The Old Mutual Two Oceans Marathon over Easter Weekend in South Africa was another massive success. While 32Gi and KPMG Running Club athlete, and double defending champion, Caroline Wostmann was forced to stop with a hamstring strain; teammate Jenna Challenor flew on her ultra debut. Hear more on this 32Gi Sports Nutrition podcast.
You’re listening to 32Gi Sports Nutrition, I’m Mr Active, David Katz. We did a fantastic build-up in the last couple of weeks to the Old Mutual Two Oceans Marathon. What a race it was, what an event it always is. It was fantastic to see KPMG running clubs Jenna Challenor in her debut Ultra run to second in the women’s race. Of course she is fuelled by 32Gi. Jenna, it was a fantastic start for you, did you exceed expectations or do you anticipate that you might have that in you?
Jenna Challenor: Hi Dave, thanks so much for having me on the show. I did exceed my expectations completely. I honestly had taken all the pressure off and I just wanted to go and run, the furthest distance I’ve ever run in my life. I had a plan, a race plan and I decided to stick by that and see what it gave me and yes, I’m really thrilled.
DK: Jenna, tell me, going into an Ultra; of course you’ve run some marathons. You came close, you were one of the top South African runners last year in the quest to get to the Rio Olympics and race at the marathon there. Of course could only take three athletes but that progression, that mental and physical progression from running a 42km to running something like an Ultra, 56km; what changes did you have to do to get to that point?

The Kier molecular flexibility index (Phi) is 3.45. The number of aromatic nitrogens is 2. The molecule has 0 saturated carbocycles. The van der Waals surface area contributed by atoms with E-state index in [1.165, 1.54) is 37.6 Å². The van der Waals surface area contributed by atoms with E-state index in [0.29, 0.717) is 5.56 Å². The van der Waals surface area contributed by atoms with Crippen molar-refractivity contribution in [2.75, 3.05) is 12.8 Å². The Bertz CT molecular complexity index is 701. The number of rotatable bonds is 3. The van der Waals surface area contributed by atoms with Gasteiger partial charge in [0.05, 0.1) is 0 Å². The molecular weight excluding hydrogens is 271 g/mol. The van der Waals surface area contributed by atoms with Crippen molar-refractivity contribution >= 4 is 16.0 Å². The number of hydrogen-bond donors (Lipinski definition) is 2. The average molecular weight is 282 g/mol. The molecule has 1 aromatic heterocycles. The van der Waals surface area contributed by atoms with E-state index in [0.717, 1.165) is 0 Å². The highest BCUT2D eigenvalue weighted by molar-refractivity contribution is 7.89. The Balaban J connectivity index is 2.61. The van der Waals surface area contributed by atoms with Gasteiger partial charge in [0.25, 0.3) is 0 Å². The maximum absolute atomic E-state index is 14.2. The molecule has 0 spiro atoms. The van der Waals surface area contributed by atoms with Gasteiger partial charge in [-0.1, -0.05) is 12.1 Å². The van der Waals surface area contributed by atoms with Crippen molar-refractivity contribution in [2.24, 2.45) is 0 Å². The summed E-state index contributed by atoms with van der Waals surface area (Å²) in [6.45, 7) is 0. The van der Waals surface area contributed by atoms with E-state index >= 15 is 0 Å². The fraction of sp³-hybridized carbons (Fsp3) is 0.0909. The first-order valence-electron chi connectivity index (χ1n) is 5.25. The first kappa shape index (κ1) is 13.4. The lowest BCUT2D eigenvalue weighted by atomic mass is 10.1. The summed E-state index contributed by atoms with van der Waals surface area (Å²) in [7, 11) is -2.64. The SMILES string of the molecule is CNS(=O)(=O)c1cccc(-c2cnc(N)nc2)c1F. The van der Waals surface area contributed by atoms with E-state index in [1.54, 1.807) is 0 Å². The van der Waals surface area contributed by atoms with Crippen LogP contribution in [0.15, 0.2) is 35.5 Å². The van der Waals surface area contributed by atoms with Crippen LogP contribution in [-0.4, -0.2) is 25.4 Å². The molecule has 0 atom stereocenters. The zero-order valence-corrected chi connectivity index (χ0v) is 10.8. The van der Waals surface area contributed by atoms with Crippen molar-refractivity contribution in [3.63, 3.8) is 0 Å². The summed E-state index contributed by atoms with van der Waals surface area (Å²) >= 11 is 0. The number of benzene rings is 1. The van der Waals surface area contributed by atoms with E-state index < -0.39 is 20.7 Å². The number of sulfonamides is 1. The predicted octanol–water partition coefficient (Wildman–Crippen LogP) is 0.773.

Mental & physical adaptation from a 42k to an ultra
JC: Dave, I’ve only ever run three marathons and it’s not like I’m a marathon guru! I just took what I knew from the marathon and tried to take it into the Ultra. Obviously the Ultra is a lot further, so pace-wise you have to slow down. You can’t go as fast as you do in the marathon.
Your nutrition has to change a bit too because you have to obviously sustain your body to go longer. I just got some help from 32Gi who are fantastic and Mark Wolff is my nutritionist. He helps me a lot, just to figure it out and how to work out the distance.
Obviously just went out for my debut to see how my body responded to the extra distance. I’ve always wanted to run long, I love long, I seem to prefer the long. The longer I get, the stronger I get, we’ve always said, so it would be nice to see how I continue this journey.
DK: Talking about that nutrition, how did you adapt things for the Ultra?
JC: Well, I’m not very good about eating before I run, or before I race, I had to really practice that. Before any long run I had to practice making sure I’ve eaten something, I’ve got something in my stomach before the race, I usually do it about two hours before. I did that and then I had to make sure I drank a lot and I fuelled with 32Gi Race as well as their gels throughout the whole Ultra.
How elite athletes handle their in-race fuelling